Although there hasn’t been an actual volcanic upsurge on the island since 1824, the fire still smolders beneath Timanfaya. Back at the Visitor Center, staff demonstrate the heat of a residual geothermic anomaly (or magma chamber) close to the surface, instantly causing dry brush to burst into flame and vaporizing water into a jet of steam.
César Manrique, Local Hero
Born in Lanzarote’s capital of Arrecife in 1919, César Manrique went on to build a reputation as an abstract artist in Madrid and New York before returning to his homeland in 1968. An passionate environmentalist, he then dedicated the remaining 25 years of his life to the preservation of what he called the “singularity” of his beloved island. He relentlessly lobbied the local government to introduce regulations that would ensure the responsible development of tourism. His influence proved as far-reaching a force in shaping present-day Lanzarote as the overwhelming volcanic eruptions that blasted the island three centuries ago.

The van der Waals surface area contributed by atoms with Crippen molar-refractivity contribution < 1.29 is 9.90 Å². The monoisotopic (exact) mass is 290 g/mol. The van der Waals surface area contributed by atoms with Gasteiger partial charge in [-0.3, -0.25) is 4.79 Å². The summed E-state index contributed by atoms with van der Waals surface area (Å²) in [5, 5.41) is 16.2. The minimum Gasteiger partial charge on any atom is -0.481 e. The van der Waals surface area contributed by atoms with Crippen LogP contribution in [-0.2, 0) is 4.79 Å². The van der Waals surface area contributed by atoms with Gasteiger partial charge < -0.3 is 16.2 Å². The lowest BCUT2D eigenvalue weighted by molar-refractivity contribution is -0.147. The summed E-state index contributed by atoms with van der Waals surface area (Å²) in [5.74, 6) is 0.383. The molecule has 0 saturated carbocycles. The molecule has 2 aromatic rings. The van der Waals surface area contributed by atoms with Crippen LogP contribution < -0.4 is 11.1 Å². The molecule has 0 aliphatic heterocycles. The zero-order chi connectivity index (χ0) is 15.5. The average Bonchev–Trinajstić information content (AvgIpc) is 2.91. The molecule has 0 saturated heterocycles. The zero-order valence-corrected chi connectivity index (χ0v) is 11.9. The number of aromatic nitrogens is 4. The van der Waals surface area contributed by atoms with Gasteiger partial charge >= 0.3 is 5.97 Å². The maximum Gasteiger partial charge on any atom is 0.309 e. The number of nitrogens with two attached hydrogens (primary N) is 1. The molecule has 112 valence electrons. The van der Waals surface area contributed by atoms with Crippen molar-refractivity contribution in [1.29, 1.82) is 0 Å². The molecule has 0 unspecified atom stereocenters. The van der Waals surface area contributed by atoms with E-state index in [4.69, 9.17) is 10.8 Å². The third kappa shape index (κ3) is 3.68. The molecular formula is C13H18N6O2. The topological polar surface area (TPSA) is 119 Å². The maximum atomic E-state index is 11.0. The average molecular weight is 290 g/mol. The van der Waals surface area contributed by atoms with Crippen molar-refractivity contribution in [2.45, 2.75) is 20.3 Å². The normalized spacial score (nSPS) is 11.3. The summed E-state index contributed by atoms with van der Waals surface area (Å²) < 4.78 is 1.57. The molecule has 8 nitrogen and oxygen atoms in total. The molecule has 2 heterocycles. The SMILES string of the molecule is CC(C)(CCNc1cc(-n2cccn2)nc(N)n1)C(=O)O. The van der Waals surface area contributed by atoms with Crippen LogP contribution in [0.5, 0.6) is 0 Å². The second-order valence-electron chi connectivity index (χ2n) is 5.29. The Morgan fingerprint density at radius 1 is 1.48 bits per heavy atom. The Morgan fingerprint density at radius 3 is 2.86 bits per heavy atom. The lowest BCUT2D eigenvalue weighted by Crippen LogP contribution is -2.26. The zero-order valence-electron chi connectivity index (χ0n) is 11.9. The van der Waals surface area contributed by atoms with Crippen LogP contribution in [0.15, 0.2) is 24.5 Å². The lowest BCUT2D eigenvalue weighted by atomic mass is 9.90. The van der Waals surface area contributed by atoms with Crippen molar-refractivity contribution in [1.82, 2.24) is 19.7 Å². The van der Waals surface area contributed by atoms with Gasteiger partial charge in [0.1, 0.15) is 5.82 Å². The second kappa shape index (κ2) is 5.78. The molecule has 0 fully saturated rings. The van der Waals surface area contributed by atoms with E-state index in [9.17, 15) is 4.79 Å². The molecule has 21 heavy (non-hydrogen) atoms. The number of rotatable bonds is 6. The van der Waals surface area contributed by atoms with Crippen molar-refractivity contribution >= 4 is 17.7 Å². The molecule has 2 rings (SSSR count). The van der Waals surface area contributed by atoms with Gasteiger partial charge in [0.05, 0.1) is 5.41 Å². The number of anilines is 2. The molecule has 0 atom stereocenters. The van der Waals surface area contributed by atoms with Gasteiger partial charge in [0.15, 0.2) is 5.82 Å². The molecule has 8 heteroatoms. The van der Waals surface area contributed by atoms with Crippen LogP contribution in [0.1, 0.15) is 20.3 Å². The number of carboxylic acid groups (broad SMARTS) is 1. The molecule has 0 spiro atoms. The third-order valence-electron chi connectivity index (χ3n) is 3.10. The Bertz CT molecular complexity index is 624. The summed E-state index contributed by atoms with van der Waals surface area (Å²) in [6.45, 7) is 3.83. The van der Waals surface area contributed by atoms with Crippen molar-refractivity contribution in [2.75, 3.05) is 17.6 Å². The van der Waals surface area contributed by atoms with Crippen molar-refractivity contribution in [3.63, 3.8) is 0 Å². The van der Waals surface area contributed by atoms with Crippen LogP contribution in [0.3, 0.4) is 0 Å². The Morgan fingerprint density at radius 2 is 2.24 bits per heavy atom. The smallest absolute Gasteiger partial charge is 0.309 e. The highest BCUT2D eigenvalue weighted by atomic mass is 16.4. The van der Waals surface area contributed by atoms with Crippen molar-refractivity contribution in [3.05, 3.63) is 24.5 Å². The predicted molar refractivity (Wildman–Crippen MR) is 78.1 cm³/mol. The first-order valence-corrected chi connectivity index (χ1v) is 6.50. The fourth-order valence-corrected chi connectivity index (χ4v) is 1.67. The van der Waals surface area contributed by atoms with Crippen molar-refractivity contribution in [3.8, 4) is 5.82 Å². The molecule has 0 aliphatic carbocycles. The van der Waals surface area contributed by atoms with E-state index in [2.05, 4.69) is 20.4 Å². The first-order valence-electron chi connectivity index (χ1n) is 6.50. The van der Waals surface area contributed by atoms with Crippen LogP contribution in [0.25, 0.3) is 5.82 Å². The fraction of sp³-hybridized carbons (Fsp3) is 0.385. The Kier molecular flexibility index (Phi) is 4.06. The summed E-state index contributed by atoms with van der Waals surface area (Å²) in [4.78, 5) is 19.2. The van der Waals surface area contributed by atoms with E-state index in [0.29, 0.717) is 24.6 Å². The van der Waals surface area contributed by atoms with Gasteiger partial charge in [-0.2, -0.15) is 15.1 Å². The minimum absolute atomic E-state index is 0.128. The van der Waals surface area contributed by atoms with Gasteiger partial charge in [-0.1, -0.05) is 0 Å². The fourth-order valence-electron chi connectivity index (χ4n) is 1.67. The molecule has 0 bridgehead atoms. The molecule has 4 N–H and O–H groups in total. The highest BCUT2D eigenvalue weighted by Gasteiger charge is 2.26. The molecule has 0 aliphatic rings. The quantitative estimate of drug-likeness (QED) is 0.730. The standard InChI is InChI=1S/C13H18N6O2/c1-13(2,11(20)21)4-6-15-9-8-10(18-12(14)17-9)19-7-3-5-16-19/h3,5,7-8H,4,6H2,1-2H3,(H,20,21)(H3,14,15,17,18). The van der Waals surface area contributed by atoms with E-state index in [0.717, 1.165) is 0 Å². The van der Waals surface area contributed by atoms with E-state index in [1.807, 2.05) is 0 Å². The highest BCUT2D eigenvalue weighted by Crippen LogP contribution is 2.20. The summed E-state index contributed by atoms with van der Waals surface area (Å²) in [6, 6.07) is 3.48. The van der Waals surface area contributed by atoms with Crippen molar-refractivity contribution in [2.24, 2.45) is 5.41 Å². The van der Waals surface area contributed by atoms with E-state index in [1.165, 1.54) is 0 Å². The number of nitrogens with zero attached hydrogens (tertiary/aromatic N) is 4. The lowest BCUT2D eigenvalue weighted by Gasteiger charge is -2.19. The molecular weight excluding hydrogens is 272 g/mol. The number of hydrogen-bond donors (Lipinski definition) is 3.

Manrique was instrumental in drawing up strict guidelines for the construction of the beautifully simple, whitewashed low-rise buildings reminiscent of the ancient White Villages of Andalusia. They have since influenced all development projects on the island, from the restoration of humble village houses to sprawling luxury resorts. But Manrique didn’t stop at the preservation of Lanzarote’s distinctive identity and natural resources. He also left his imprint on the land with a series of landscape art creations. In Timanfaya National Park, high above the Visitor Center, the dining room of his circular Restaurante del Diablo showcases the surrealist landscape of craters and crusted magma formations streaked with startling orange, reddish-pink and purple overtones.
Further north up the coast, his Mirador del Rio is an other testimonial to his inexhaustible architectural creativity. Here, a lookout point is wedged into the Famara cliff face, framing with a curved spaceship-like window the overwhelming views of the Atlantic Ocean some 475 meters (1,500 feet) below, and across the narrow El Rio straight, the nearby island of La Graciosa.